I already have the Aussie Auto locker up front. When I do the AMC 304 swap I already have the Ford T-18 that I am going to rebuild. I plan to do the adapter kit to the Dana 300 which is already twin sticked. I have already trussed my AMC20 and plan to install 4.56 gears and one piece axles. When I do the rear I plan to install my spool.

That is pretty much all I plan to do with my drive line lol. So with all this said what I'm looking for out of my AMC 304 is to be able to get out of any rut I get myself into without using my 8274. I also want to keep up in traffic on the HWY and run up to around 70 72 mph if I choose. Do you think I need a mild low end torque cam or should I be happy with the stock AMC 304 ? Should I have the engine shop check over the motor to see if they can tell me what I have as far as pistons, cams and lifters. Lifters look stock...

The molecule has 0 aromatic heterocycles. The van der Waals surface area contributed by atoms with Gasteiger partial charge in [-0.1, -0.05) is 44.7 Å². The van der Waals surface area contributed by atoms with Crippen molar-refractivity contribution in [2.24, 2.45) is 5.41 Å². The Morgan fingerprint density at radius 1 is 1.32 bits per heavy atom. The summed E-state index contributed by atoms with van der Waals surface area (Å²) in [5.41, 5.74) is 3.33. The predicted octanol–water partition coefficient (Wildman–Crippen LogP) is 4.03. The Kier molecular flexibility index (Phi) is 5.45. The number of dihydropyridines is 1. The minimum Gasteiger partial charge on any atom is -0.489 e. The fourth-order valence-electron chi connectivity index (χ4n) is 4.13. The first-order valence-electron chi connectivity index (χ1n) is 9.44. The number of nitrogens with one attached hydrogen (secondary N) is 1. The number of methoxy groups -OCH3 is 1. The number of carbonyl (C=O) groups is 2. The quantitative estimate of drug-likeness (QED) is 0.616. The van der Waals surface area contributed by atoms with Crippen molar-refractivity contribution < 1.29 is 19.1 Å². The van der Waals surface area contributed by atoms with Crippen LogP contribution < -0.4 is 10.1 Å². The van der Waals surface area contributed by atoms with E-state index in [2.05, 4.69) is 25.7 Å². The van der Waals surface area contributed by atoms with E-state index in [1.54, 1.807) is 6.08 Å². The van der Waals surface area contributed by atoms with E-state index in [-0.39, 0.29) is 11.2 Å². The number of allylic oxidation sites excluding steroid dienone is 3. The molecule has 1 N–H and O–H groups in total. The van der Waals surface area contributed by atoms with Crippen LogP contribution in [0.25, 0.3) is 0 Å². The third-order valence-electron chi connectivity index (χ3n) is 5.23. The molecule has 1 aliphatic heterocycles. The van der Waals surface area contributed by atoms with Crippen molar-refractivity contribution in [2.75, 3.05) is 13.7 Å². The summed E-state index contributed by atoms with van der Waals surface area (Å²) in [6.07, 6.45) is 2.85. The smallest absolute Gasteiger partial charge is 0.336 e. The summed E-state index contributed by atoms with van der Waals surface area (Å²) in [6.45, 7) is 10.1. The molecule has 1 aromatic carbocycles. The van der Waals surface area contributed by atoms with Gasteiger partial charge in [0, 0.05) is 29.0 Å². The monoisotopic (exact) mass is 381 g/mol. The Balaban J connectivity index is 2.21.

Now the $64,000 dollar question. What is the price difference in building a 4.7 stroker, and building a nicely mod AMC 304 . I don't have a 4.0 block but I have a complete AMC 258 i6 / 4.2l and complete AMC 304 . I know a lot of people on here have built both and would like best estimates. I would like to get the biggest bang for my buck. And a big thank you to every one for all there opinions and links. Hopefully this will help others out there that are also trying to make a decision on the stroker or AMC 304 build.:chug: